Oil investors, beware of contango

Oil Investors macro flash notes.JPG
108 days ago (22 Apr 2020)  |  

The price of a barrel of WTI oil fell into negative territory earlier this week. This anomaly is clearly unsustainable and should discourage production, thus supporting prices. In this Macro Flash Note, GianLuigi Mandruzzato looks at different ways to profit from higher oil prices.

The oil market is under stress. Despite OPEC+ agreeing to reduce supply by almost 10 million barrels per day (mbd) starting from May, the front month West Texas Intermediate (WTI) oil price future recently turned temporarily negative on 20th April. Downward pressure on prices reflects a range of factors. Production cuts have not yet started while demand is about 30mbd lower than normal due to Covid19 outbreak containment measures. The need to store unconsumed oil has saturated inventory capacity, such as that in Cushing, which is the reference for oil futures contracts. Futures contracts are settled with physical delivery based on the owner of the contract on the expiry date, which was 21st April for the front contract. Traders unable to store the oil corresponding to their long positions liquidated them unconditionally, pushing prices below zero.

Current low prices are unprofitable for all producers, suggesting supply will fall beyond that agreed by OPEC+. Meanwhile, demand will rebound as Covid19 containment measures are relaxed. This rebalancing of the market will support prices. Our model predicts the WTI price will rise by end 2020 (see Chart 1). However, it may be hard for investors to benefit from it.

Chart 1. WTI price model and market forecasts (USD/b)

Source: Reuters Eikon, Refinitiv and EFGAM calculations as at 22 April 2020.

This is because the market is already discounting a strong price increase. Futures contracts predict that the price of WTI will rise to USD21.5pb in July 2020 and USD29pb in December 2020 (see Chart 1). Technically, the oil market is in contango, i.e. the oil price on futures contracts with longer maturities is higher than the spot price.1 For investors it means they will only earn money if the price at maturity is higher than today's futures contract price. In the case of the July contract, if the price were to rise to USD19pb, a long oil trade commenced today would suffer a loss of 12% despite an increase of about 27% over the price of the first current contract, equal to USD15 pb at the time of writing.

This is because as the expiry date of the first contract draws closer, positions will be rolled over to the next contract. If, as is currently the case, the price of latter is higher, the investor will pay a premium that will reduce the total return on the trade compared to the spot price. Over time the difference may be significant (see Chart 2).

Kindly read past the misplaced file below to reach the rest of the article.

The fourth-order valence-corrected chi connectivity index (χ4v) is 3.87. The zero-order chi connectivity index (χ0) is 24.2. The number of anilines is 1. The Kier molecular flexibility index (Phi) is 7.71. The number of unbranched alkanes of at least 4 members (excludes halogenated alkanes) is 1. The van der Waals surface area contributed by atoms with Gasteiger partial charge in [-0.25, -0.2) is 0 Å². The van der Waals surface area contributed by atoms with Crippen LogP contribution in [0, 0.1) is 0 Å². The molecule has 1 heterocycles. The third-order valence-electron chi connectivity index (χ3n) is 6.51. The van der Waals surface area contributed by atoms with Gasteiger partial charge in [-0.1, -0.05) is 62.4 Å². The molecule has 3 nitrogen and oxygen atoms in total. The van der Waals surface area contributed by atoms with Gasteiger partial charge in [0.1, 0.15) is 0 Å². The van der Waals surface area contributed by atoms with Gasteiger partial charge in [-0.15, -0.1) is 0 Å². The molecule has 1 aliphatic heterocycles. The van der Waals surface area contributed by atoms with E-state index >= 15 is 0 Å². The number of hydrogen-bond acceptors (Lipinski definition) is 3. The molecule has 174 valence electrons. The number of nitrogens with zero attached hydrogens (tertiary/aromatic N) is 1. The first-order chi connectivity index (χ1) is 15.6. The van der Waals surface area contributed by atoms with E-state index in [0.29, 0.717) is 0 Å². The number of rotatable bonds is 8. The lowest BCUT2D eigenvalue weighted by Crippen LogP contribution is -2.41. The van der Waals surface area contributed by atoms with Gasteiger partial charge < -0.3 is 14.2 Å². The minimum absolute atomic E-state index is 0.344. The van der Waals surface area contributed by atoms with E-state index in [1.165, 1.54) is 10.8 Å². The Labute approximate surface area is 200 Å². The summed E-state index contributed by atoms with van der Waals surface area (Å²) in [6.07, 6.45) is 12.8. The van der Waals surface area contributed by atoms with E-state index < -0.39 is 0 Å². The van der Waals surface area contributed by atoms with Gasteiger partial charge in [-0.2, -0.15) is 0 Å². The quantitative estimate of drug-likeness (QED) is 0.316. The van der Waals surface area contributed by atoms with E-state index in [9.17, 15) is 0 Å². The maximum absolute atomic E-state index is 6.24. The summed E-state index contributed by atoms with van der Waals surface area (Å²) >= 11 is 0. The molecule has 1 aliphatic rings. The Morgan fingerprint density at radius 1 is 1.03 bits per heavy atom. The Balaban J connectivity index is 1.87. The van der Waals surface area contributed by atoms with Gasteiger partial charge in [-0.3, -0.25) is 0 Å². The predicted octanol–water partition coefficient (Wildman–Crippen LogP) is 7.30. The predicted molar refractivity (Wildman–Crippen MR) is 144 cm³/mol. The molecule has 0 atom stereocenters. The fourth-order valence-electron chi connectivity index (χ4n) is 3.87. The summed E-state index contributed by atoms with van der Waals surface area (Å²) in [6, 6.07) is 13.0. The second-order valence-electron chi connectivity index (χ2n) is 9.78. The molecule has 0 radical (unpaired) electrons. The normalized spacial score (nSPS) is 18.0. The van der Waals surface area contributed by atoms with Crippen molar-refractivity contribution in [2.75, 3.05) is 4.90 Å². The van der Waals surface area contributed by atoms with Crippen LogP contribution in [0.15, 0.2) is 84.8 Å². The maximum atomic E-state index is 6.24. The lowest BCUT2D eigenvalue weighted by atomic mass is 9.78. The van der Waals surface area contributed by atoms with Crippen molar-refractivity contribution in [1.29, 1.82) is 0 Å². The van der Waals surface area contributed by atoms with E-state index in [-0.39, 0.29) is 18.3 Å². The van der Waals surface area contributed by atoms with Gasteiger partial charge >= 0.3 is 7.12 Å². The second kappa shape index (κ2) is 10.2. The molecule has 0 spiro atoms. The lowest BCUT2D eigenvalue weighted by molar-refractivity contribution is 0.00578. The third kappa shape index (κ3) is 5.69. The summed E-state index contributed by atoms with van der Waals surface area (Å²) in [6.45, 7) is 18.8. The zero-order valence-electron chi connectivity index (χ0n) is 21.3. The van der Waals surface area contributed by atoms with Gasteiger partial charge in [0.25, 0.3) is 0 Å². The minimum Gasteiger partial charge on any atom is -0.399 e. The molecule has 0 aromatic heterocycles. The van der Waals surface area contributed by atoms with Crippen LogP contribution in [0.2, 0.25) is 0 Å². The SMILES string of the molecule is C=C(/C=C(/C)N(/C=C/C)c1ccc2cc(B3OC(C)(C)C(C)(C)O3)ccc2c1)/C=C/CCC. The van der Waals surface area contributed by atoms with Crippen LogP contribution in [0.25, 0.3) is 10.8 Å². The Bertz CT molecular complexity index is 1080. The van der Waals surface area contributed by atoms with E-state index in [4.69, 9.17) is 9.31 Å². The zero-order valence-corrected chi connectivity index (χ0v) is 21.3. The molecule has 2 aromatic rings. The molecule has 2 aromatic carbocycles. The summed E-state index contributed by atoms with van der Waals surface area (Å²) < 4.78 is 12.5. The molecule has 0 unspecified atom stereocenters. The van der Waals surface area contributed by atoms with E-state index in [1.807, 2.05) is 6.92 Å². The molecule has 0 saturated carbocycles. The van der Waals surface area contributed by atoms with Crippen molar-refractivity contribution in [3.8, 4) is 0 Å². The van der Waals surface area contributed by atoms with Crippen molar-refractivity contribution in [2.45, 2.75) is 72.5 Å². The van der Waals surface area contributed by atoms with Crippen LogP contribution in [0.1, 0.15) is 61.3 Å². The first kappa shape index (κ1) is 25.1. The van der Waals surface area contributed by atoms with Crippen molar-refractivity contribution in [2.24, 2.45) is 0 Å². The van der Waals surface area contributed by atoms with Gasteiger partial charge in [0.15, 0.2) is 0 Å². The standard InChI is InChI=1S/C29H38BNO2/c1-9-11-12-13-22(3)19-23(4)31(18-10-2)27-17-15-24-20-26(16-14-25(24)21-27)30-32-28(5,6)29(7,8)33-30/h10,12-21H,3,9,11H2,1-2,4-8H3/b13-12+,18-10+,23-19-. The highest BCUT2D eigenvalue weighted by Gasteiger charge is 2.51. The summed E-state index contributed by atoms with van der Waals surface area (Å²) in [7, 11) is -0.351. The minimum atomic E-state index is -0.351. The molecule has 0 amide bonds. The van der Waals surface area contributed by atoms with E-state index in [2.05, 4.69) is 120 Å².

This matters for financial investors who are not interested in receiving the physical delivery of the oil they invested in and would have to roll their futures positions to keep the investment going. Consider the 2012-19 period. For most of that period, the market was in contango, measured by the difference between the prices of the first and fourth futures contracts. The total return of a long position on the first WTI oil futures contract, including the cost of rollover, was 25% lower than the spot price. Compared to a 38% drop in the oil price over the period, the total return for the investor was -63%.

Chart 2. WTI price, total return and contango, 2012-19

Source: ICE Futures Limited, Refinitiv and EFGAM calculations as at 22 April 2020.

Interestingly, the gap between the two yields - the beige line in Chart 2 - widens after strong contango phases in 2015 and 2016, which also came at the trough of oil bear markets. This highlights the risk of investing in oil in anticipation of a rebound after a sharp decline when the cost of rollover is higher. Rather, investing in maturities further out along the futures curve reduces the cost of rollover as the curve is flatter than on shorter maturities. In the case of an investment in futures contracts with a one-year maturity, the total return was higher than the spot price return in the 2012-19 period (see Chart 3).

Chart 3. WTI returns across the futures curve

Source: ICE Futures Limited, Refinitiv and EFGAM calculations as at 22 April 2020. Data rebased to 01.01.2012 = 100.

Another possible strategy is to invest in shares of energy companies. Historically, they have outperformed WTI spot price returns (see Chart 4). However, reflecting the downward trend of the oil price, have they clearly underperformed the broader US equity market.

Chart 4. WTI, energy sector and S&P500

Source: : S&P, Refinitiv and EFGAM calculations as at 22 April 2020. Data rebased to 01.01.2012 = 100.

In conclusion, it is hard to profit from an expected increase in oil prices after recent sharp falls. In the context of a high degree of uncertainty about the oil supply and demand outlook, the expectation is that the price will remain low. In this context, investing in shares of energy companies is the strategy that could offer the greatest possibility of return for the investor although not without meaningful risk.


 When spot prices are higher than futures contracts it is said that the market is backwardation.

Important source information: The sources for data used in this publication are EFG Research and Bloomberg, as at publication date, unless otherwise stated.

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Oil Investors macro flash notes.JPG